Yarrow went on to produce and coordinate numerous events for the Peace/anti-Vietnam War movement, including festivals at Madison Square Garden and Shea Stadium. These efforts culminated in his co-organizing the 1969 Celebration of Life, a now-famous march on Washington, in which nearly a half-million people participated. Though much of Yarrow’s activism has been directed toward the social/political arena, he has been equally active on behalf of more personal projects such as his advocacy on behalf of the hospice movement.

           He is a board member of the Connecticut Hospice, the first hospice established in the U.S., where he frequently sings for patients and staff and for whom he has been a voice of media advocacy for more than a decade. He also founded the “Save One Child” Fund at Beth Israel Hospital’s Institute of Neurology and Neurosurgery.

           During the last five years, the New York-based effort has provided free medical care for, and saved the lives of, some 70 children from all over the world whose families could not afford their critically needed neurosurgery.

           Yarrow’s talents as a creative artist — both with Peter, Paul and Mary and as a solo performer — are frequently directed at using music to convey a message of humanity and caring.

           His songwriting talents include such Peter, Paul and Mary hits as “Puff, the Magic Dragon,” “Day is Done,” “Light One Candle” and “The Great Mandala.”

           As a member of the renowned musical trio, he has earned numerous gold and platinum albums, has been awarded numerous Grammys while being nominated for several others.

           He is credited for having a central role with his partners in bringing the folk renaissance of the 1960s to the hearts and homes of the American public.

         Yarrow has explored his talents in filmmaking as well, producing the critically acclaimed feature “You are What You Eat” and three animated television specials based on “Puff, the Magic Dragon,” for which he received an Emmy nomination

         In 1962, he became a founding board member of the Newport Folk Festival, and in that context conceived and hosted a special concert dedicated to emerging folk performers and songwriters. The New Folk Concert gave important early recognition to artists such as Buffy St. Marie, Eric Anderson and Tim Hardin.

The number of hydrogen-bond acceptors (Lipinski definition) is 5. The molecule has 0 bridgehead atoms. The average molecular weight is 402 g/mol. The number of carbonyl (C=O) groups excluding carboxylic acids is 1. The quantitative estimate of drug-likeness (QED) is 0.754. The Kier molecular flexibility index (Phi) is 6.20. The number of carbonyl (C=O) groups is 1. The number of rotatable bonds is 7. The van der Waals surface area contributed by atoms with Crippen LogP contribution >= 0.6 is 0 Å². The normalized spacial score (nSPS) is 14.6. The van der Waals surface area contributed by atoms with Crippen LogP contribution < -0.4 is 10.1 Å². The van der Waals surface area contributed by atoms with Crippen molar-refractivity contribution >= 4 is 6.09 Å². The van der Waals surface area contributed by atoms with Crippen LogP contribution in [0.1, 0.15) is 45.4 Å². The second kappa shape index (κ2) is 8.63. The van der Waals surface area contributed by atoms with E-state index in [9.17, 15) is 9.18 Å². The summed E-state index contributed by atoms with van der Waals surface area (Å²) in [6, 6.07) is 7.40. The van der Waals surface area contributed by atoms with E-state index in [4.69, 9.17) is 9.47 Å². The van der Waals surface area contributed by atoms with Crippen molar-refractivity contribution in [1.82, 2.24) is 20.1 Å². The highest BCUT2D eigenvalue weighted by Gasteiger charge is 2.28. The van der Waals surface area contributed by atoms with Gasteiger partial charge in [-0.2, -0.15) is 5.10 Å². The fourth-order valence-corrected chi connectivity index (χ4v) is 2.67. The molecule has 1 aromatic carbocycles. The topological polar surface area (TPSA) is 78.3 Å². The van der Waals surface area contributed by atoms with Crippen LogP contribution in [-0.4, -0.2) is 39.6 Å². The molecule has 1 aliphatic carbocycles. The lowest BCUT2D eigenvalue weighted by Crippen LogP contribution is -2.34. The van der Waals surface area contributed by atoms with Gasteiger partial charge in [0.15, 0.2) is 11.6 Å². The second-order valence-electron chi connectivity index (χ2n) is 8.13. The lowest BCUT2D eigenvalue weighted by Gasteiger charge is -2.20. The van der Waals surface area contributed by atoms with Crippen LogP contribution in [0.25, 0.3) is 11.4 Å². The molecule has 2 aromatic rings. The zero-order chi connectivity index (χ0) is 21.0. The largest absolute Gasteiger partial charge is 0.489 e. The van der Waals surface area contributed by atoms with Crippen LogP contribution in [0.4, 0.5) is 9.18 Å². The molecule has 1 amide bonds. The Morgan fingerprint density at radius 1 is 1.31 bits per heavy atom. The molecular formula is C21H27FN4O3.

In 1970, Yarrow conceived and co-organized the New Folks Concert, which became the signature event of the Kerrville (Texas) Folk Festival. Thirty years later, this concert is one of the most respected platforms in America for launching new singer/songwriters.

         Yarrow was awarded the “Spirit of Kerrville” award in 1995 for his outstanding contributions to the creation of the festival.

         The performance is supported, in part, by the Pennsylvania Council on the Arts, a state agency funded by the commonwealth of Pennsylvania, and the National Endowment for the Arts, federal agency.

         Tickets to the SRU performance are $22 for adults; $20 for seniors and youth; and $8 for SRU students. Call 724.738.2018 for reservations. Other shows remaining in the series are: “Neil Berg’s Broadway Holliday,” Dec. 2; and “Tap Kids,” March 30.

           AVI Fresh, the campus contract food vendor, is offering a series of pre-performance dinners in the University Club of North Hall. Doors open at 5:15, with dinner at 5:30 p.m. The all-inclusive cost is  $24 per person. Call 724.738.4245 for dinner reservations.


Slippery Rock University is Pennsylvania’s premier public residential university. Slippery Rock University provides students with a comprehensive learning experience that intentionally combines academic instruction with enhanced educational and learning opportunities that make a positive difference in their lives.